To investigate the effect of a rehabilitation program based on cervical mobilization and exercise on clinical signs and mandibular function in subjects with temporomandibular disorder (TMD). Material and Methods: Single-group pre-post test, with baseline comparison.
Twelve women (22.08±2.23 years) with myofascial pain and mixed TMD according to the Research Diagnostic Criteria for Temporomandibular Disorders.
Subjects were evaluated three times: twice before (baseline phase) and once after intervention. Self-reported pain, jaw function [according to the Mandibular Functional Impairment Questionnaire (MFIQ)], pain-free maximum mouth opening (MMO), and pressure pain thresholds (PPTs) of both masseter and temporalis muscles were obtained. Baseline and post-intervention differences were investigated, and effect size was estimated through Cohen’s d coefficient.
Jaw function improved 7 points on the scale after the intervention (P=0.019), and self-reported pain was significantly reduced (P=0.009). Pain-free MMO varied from 32.3±8.8 mm to 38±8.8 mm and showed significant improvement (P=0.017) with moderate effect size when compared to the baseline phase. PPT also increased with moderate effect size, and subjects had the baseline values changed from 1.23±0.2 kg/cm2 to 1.4±0.2 kg/cm2 in the left masseter (P=0.03), from 1.31±0.28 kg/cm2 to 1.51±0.2 kg/cm2 in the right masseter (P>0.05), from 1.32±0.2 kg/cm2 to 1.46±0.2 kg/cm2 in the left temporalis (P=0.047), and from 1.4±0.2 kg/cm2 to 1.67±0.3 kg/cm2 in the right temporalis (P=0.06).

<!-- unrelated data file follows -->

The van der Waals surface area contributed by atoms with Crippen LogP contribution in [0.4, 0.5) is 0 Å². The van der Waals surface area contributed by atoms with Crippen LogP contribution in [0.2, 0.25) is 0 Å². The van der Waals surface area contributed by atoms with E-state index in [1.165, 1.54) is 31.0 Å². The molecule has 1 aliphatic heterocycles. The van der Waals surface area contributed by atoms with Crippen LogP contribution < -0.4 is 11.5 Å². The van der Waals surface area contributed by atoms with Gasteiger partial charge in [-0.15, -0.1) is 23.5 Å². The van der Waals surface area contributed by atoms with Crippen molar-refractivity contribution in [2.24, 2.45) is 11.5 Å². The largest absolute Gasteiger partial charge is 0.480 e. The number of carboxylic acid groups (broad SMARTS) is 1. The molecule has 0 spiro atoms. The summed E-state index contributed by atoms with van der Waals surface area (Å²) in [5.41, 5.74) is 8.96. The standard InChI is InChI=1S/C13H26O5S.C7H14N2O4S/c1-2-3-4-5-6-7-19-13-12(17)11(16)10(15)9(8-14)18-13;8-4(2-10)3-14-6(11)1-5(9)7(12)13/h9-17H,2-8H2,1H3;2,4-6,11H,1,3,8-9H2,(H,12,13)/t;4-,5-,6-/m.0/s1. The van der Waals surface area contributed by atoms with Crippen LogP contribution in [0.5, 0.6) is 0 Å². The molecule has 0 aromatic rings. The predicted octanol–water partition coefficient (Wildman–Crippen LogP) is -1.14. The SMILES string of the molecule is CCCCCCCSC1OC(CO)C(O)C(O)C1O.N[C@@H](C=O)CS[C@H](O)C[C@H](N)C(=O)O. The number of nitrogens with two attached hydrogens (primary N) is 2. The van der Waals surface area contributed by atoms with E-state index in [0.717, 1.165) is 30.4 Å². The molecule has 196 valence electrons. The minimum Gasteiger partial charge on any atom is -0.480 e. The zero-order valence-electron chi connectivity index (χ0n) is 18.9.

The protocol caused significant changes in pain-free MMO, self-reported pain, and functionality of the stomatognathic system in subjects with myofascial TMD, regardless of joint involvement. Even though these differences are statistically significant, their clinical relevance is still questionable.